The pinnotherid crab Pinnixa chaetopterana inhabits marine polychaete tubes (e.g., Amphitrite ornata and Chaetopterus variopedatus) along the Atlantic and Gulf of Mexico coasts of the United States. This crab occurred in 58.5% of Amphitrite tubes in New Jersey. The polychaete Lepidametria commensalis was found in 64.6% of Amphitrite tubes, often (41.7%) with the crab. In North Carolina, the occurrences of P. chaetopterana and the porcellanid crab Polyonyx gibbesi in Chaetopterus tubes were 69.1% and 30.9%, respectively. In addition, juveniles of the pinnotherid Tumidotheres maculatus occurred with 13.6% of these worms, nearly all (95.1%) of which were in tubes with P. chaetopterana. In Florida, 82.6% of Chaetopterus tubes harbored crabs, but P. gibbesi was dominant with a prevalence of 79.7% versus 2.9% for P. chaetopterana. The tubes of other species of polychaetes and bivalve burrows, however, were used as habitats by the pinnixid. The pinnixid crabs living with Amphitrite were significantly smaller in carapace width (CW) than those with Chaetopterus in North Carolina, and females living with both species of worms were significantly larger than males. Maximum CW for Floridian crabs was less than those to the north. The breeding season for P. chaetopterana in New Jersey was from May to September, from April to October in North Carolina, and possibly year-round in Florida. Brood size was positively correlated with CW in New Jersey; maximum brood size was >4000 in New Jersey crabs and >10,000 in North Carolina. Brood development at ca. 22°C was ca. 14 days. In New Jersey, P. chaetopterana may produce four to five broods/season. Crabs may molt between broods, during which time sperm remain viable in the seminal receptacles. Longevity of P. chaetopterana in the laboratory is at least two years. Known hosts of P. chaetopterana, as well as ecto- and endosymbionts of this species, are reviewed.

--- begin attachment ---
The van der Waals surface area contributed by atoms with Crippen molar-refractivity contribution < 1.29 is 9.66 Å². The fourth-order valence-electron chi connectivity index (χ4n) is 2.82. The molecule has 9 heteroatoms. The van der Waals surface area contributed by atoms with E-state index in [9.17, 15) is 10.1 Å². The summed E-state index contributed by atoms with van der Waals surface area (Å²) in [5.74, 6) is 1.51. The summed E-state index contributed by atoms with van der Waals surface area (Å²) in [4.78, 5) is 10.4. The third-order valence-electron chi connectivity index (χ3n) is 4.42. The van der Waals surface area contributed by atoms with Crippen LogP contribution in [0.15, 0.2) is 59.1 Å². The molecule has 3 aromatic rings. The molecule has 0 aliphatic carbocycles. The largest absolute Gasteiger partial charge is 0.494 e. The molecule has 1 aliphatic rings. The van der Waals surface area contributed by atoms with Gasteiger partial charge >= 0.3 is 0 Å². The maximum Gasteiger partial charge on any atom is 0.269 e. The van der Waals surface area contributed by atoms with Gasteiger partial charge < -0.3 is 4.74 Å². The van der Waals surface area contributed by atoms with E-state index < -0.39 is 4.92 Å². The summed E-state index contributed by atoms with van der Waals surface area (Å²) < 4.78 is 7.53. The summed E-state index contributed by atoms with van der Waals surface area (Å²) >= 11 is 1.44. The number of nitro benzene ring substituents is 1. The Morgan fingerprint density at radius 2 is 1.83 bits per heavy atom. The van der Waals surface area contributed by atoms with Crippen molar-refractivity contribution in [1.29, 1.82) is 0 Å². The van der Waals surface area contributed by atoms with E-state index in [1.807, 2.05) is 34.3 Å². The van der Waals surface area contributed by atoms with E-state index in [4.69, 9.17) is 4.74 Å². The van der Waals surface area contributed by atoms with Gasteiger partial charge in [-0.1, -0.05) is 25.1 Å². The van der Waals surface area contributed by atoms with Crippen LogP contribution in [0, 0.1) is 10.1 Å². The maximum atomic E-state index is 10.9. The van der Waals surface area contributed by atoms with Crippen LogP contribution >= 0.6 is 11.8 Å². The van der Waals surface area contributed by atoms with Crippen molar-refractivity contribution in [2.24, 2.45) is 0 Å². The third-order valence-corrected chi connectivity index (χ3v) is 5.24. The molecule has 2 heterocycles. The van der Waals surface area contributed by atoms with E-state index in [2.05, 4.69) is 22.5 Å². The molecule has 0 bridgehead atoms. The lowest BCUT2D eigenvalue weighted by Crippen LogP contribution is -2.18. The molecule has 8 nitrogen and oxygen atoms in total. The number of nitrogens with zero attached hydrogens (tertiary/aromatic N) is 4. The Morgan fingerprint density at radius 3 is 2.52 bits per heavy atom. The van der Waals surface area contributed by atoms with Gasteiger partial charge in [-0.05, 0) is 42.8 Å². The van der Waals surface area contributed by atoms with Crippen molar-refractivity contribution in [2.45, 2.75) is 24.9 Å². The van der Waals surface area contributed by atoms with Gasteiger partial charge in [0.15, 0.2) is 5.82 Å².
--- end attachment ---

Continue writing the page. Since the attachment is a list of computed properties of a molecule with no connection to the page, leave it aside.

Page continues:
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Vol. 118 • No. 4